This paper proposes a model for a certification market with an imperfect testing technology. Such a technology only assures that whenever two products are tested the higher quality product is more likely to pass than the lower quality one.When only one certifier with such testing technology is present in the market, it is found that this monopoly certifier can be completely ignored in equilibrium, in contrast to the prediction of a model with perfect testing technology. A separating equilibrium is also supported in which only relatively high quality types (products) choose to pay for the certification service. It is true that in such an equilibrium having a certificate is better than not. The exact value of a certificate, however, depends both on the prior distribution of product quality and the nature of the testing technology.Welfare accounting shows that the monopolistic certifier’s profit maximizing conduct can lead to under or over supply of certification service depending on model specification. Optimal certification fee is always positive and such that it makes all positive types choose to test. In the case of two competing certifiers with identical testing technologies, the intuition of Bertrand competition does not necessarily hold. Segmentation equilibrium in which higher seller types choose the more expensive certification service and not so high types choose the less expensive service can be supported. As an application, we argue that the fee differentiation between major and non-major auditing firms need not be a result of any differences in their auditing technologies.
|Date of creation:||Nov 2008|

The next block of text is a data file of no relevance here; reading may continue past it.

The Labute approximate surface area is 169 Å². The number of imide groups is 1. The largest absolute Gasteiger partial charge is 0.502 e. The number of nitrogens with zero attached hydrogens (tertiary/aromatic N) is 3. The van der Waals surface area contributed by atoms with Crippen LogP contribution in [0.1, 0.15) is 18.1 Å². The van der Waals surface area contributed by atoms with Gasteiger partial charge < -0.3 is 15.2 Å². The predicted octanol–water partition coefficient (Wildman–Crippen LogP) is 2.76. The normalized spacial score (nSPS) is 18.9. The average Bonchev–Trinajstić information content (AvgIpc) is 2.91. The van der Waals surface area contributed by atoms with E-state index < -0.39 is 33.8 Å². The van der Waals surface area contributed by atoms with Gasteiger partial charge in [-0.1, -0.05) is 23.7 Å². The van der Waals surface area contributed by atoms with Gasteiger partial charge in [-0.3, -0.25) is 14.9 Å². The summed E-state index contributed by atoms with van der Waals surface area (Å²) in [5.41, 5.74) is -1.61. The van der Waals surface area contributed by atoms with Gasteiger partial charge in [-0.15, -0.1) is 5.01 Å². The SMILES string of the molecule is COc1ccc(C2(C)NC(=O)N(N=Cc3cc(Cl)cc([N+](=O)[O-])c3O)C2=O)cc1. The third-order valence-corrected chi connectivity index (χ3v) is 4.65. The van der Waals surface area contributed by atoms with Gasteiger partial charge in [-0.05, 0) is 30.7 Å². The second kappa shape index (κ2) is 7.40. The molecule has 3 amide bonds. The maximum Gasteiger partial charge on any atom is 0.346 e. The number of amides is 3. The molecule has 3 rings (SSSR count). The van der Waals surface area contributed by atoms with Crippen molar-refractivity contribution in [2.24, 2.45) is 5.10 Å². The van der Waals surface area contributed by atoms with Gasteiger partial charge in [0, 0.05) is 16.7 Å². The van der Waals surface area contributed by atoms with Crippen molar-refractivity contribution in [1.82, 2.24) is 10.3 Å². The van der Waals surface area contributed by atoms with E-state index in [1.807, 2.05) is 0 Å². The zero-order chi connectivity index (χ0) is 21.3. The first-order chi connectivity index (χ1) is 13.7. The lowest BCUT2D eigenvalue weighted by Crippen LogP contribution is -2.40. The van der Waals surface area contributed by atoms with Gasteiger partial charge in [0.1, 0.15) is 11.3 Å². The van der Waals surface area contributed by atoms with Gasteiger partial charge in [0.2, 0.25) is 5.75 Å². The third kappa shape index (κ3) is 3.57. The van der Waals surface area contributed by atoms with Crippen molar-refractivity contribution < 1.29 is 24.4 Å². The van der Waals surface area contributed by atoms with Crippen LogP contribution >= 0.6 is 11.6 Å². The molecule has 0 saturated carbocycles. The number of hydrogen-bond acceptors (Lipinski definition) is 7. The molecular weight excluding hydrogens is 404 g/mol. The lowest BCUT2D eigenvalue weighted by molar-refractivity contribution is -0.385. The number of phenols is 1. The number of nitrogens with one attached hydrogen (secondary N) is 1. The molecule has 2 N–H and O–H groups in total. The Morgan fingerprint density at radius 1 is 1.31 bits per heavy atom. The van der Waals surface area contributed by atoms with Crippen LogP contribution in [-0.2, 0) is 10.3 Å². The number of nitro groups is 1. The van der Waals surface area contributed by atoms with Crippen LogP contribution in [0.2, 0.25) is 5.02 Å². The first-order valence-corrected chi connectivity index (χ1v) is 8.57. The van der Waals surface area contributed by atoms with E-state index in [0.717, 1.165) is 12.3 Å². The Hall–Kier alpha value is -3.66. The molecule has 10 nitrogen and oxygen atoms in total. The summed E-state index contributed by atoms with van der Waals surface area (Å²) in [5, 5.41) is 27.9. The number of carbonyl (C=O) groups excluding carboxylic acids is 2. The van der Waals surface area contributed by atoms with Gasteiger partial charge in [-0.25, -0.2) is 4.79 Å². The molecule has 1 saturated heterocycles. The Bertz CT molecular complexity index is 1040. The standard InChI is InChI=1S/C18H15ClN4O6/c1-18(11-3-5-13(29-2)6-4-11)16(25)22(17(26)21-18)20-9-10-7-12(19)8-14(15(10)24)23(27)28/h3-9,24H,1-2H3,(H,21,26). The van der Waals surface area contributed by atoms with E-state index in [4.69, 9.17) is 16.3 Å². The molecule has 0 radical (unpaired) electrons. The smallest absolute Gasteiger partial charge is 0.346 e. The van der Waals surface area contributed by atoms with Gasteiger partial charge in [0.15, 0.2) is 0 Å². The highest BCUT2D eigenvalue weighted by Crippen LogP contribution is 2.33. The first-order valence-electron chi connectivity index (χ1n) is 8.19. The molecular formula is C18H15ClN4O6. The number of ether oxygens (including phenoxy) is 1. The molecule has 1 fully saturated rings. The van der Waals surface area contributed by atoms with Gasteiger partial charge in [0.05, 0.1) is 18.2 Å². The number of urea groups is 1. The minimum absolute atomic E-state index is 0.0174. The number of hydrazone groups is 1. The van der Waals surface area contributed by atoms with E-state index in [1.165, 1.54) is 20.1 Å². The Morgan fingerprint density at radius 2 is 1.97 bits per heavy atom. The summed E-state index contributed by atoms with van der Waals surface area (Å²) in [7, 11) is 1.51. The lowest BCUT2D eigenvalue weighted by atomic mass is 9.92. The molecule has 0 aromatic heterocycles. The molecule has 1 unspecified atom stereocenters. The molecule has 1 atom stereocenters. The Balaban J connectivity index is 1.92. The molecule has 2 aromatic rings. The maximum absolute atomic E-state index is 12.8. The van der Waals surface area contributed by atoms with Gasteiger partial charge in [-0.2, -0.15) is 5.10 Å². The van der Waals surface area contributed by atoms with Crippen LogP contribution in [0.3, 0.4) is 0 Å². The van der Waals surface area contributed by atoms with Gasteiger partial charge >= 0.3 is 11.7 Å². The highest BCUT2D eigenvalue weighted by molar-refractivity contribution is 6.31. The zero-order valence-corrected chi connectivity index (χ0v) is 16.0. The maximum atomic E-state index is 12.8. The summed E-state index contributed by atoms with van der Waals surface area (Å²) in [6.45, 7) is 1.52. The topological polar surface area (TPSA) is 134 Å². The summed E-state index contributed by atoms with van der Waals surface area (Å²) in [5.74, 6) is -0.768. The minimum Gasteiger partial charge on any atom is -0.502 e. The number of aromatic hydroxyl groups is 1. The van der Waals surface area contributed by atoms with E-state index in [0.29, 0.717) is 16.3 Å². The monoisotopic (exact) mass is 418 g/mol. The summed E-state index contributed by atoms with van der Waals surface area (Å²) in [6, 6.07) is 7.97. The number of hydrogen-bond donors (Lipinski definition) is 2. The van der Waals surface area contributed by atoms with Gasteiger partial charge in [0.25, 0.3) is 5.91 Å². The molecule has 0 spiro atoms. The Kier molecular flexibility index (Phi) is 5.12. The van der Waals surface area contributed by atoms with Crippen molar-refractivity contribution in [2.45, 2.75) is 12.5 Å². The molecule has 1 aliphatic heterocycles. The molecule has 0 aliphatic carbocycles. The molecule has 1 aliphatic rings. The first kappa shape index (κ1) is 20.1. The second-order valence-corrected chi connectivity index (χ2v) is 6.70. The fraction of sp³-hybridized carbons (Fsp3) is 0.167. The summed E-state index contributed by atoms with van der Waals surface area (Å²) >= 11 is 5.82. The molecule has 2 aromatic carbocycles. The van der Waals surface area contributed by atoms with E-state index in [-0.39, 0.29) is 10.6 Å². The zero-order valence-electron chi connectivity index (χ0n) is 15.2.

|Contact details of provider:|| Postal: Hohenzollernstraße 1-3, 45128 Essen|
Web page: http://www.rwi-essen.de/
More information through EDIRC
|Order Information:||Web: http://www.rwi-essen.de/publikationen/|
Please report citation or reference errors to , or , if you are the registered author of the cited work, log in to your RePEc Author Service profile, click on "citations" and make appropriate adjustments.:
- George A. Akerlof, 1970. "The Market for "Lemons": Quality Uncertainty and the Market Mechanism," The Quarterly Journal of Economics, Oxford University Press, vol. 84(3), pages 488-500.
- Gary Biglaiser, 1993. "Middlemen as Experts," RAND Journal of Economics, The RAND Corporation, vol. 24(2), pages 212-223, Summer.
- Biglaiser, Gary & Friedman, James W., 1994. "Middlemen as guarantors of quality," International Journal of Industrial Organization, Elsevier, vol. 12(4), pages 509-531, December.
- Klein, Benjamin & Leffler, Keith B, 1981. "The Role of Market Forces in Assuring Contractual Performance," Journal of Political Economy, University of Chicago Press, vol. 89(4), pages 615-641, August.
- DeAngelo, Linda Elizabeth, 1981. "Auditor size and audit quality," Journal of Accounting and Economics, Elsevier, vol. 3(3), pages 183-199, December.
- De, Sankar & Nabar, Prafulla, 1991. "Economic implications of imperfect quality certification," Economics Letters, Elsevier, vol. 37(4), pages 333-337, December.
- Titman, Sheridan & Trueman, Brett, 1986. "Information quality and the valuation of new issues," Journal of Accounting and Economics, Elsevier, vol. 8(2), pages 159-172, June.
- Sattar A. Mansi & William F. Maxwell & Darius P. Miller, 2004. "Does Auditor Quality and Tenure Matter to Investors? Evidence from the Bond Market," Journal of Accounting Research, Wiley Blackwell, vol. 42(4), pages 755-793, 09.
- Mason, Charles F & Sterbenz, Frederic P, 1994. "Imperfect Product Testing and Market Size," International Economic Review, Department of Economics, University of Pennsylvania and Osaka University Institute of Social and Economic Research Association, vol. 35(1), pages 61-86, February.
- Robert Heinkel, 1981. "Uncertain Product Quality: The Market for Lemons with an Imperfect Testing Technology," Bell Journal of Economics, The RAND Corporation, vol. 12(2), pages 625-636, Autumn.
- Grossman, Sanford J, 1981. "The Informational Role of Warranties and Private Disclosure about Product Quality," Journal of Law and Economics, University of Chicago Press, vol. 24(3), pages 461-83, December.
- Anette Boom, . "A Monopolistic Credit Rating Agency," Papers 011, Departmental Working Papers.
When requesting a correction, please mention this item's handle: RePEc:rwi:repape:0078. See general information about how to correct material in RePEc.
For technical questions regarding this item, or to correct its authors, title, abstract, bibliographic or download information, contact: (Sabine Weiler)
If references are entirely missing, you can add them using this form.